Why This Counts: Medical Care Services in the CPI

The U.S. Bureau of Labor Statistics is best known for our monthly job and inflation reports. We also publish data on many other topics, ranging from how Americans spend their time and money to workplace injuries and the growth of entrepreneurship. My new blog series, “Why This Counts,” will explain why we conduct our surveys and how people can use the data at work and home. I hope this series will take the mystery out of our data and make our work come to life for both new and advanced users.

In Tuesday’s Consumer Price Index release, one interesting item caught my eye. The seasonally adjusted index for medical care services declined 0.2 percent in February 2015, its first decline since November 1975. That’s a long time ago—I was still in college then! Historically, the medical care services index has tended to increase more sharply than the overall price level.

This seems like the perfect time to define “medical care services” in more detail and explain why we measure this index.

First, the basics. The Consumer Price Index (CPI) measures the average change over time in prices paid by consumers for a market basket of goods and services. The CPI affects nearly all Americans because of the many ways it is used, from making changes in the federal income tax structure to cost-of-living wage adjustments for millions of American workers.

One important part of the CPI market basket (that is, the set of goods and services we price for the CPI) is medical care. Reflecting actual spending patterns, medical care now accounts for about 8 percent of the market basket for the CPI for all urban consumers (CPI-U). We call this share of the market basket its “relative importance,” and we use these shares to weight price changes as we calculate the average price change. Medical care in the CPI is broken down into medical care commodities (mostly prescription and nonprescription drugs) and medical care services.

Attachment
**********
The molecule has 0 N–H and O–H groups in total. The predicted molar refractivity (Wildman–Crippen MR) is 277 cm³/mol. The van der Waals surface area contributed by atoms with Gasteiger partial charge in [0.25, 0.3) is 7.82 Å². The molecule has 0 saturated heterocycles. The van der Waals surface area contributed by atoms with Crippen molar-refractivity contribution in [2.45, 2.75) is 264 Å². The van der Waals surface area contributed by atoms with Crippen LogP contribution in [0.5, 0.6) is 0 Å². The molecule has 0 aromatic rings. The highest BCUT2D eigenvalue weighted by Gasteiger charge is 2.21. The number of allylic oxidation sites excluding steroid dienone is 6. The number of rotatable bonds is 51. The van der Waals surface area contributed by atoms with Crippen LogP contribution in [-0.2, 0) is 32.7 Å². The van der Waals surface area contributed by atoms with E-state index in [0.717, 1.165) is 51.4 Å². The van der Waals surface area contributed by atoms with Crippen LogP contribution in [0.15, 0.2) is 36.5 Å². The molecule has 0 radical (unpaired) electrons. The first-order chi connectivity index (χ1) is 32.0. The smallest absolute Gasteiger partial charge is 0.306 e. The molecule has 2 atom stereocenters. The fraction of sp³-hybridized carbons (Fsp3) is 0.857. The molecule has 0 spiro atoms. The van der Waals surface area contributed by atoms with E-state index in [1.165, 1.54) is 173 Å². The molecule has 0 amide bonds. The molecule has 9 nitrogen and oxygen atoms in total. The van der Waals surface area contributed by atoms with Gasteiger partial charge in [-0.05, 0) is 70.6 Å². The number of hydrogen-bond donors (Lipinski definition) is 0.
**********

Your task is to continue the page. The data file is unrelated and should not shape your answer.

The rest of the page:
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Medical care services is the larger of the two components, representing over three-fourths of the medical care weight and about 6 percent of the entire CPI market basket.

Exactly what does the CPI price in medical care services? The largest components are hospital services and physicians’ services. Also included are dental services, services by other medical professionals, eyeglasses and eye care, and nursing homes.

In other words, the medical care services index in the CPI reflects the cost to consumers not only of trips to the doctor’s office or to the hospital, but also of trips to the dentist, psychologist, or chiropractor, or even buying a new pair of glasses or staying in a nursing home.

Not surprisingly, medical care has a long history in the CPI, although the composition of the index has changed over time. In the 1930s, when medical care represented only about half the weight it does now, the medical care part of the CPI included specific entries like castor oil, tonsillectomies and, quaintly, “house visits” by doctors.